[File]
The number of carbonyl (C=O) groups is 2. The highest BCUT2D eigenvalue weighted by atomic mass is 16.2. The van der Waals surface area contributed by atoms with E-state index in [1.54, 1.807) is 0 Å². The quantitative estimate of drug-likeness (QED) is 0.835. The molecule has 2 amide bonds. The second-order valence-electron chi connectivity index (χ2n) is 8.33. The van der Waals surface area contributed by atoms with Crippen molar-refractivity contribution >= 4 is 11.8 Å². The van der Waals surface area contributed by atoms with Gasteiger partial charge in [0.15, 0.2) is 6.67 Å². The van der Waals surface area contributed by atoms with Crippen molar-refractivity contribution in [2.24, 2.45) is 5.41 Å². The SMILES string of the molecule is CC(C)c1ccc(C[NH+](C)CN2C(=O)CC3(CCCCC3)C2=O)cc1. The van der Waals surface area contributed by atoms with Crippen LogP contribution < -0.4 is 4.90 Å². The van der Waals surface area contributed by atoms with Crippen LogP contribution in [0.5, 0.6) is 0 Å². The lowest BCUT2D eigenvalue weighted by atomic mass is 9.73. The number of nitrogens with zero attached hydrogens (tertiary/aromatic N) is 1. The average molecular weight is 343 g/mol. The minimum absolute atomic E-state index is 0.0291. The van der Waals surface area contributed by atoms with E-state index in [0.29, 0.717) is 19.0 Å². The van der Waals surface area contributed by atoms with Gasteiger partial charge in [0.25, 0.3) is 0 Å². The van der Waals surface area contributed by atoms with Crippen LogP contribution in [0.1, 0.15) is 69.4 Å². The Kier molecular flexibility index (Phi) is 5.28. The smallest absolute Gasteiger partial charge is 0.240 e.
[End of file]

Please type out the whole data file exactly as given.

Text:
The number of carbonyl (C=O) groups is 2. The highest BCUT2D eigenvalue weighted by atomic mass is 16.2. The van der Waals surface area contributed by atoms with E-state index in [1.54, 1.807) is 0 Å². The quantitative estimate of drug-likeness (QED) is 0.835. The molecule has 2 amide bonds. The second-order valence-electron chi connectivity index (χ2n) is 8.33. The van der Waals surface area contributed by atoms with Crippen molar-refractivity contribution >= 4 is 11.8 Å². The van der Waals surface area contributed by atoms with Gasteiger partial charge in [0.15, 0.2) is 6.67 Å². The van der Waals surface area contributed by atoms with Crippen molar-refractivity contribution in [2.24, 2.45) is 5.41 Å². The SMILES string of the molecule is CC(C)c1ccc(C[NH+](C)CN2C(=O)CC3(CCCCC3)C2=O)cc1. The van der Waals surface area contributed by atoms with Crippen LogP contribution < -0.4 is 4.90 Å². The van der Waals surface area contributed by atoms with Crippen LogP contribution in [0.5, 0.6) is 0 Å². The lowest BCUT2D eigenvalue weighted by atomic mass is 9.73. The number of nitrogens with zero attached hydrogens (tertiary/aromatic N) is 1. The average molecular weight is 343 g/mol. The minimum absolute atomic E-state index is 0.0291. The van der Waals surface area contributed by atoms with E-state index in [0.29, 0.717) is 19.0 Å². The van der Waals surface area contributed by atoms with Gasteiger partial charge in [0.25, 0.3) is 0 Å². The van der Waals surface area contributed by atoms with Crippen LogP contribution in [0.1, 0.15) is 69.4 Å². The Kier molecular flexibility index (Phi) is 5.28. The smallest absolute Gasteiger partial charge is 0.240 e.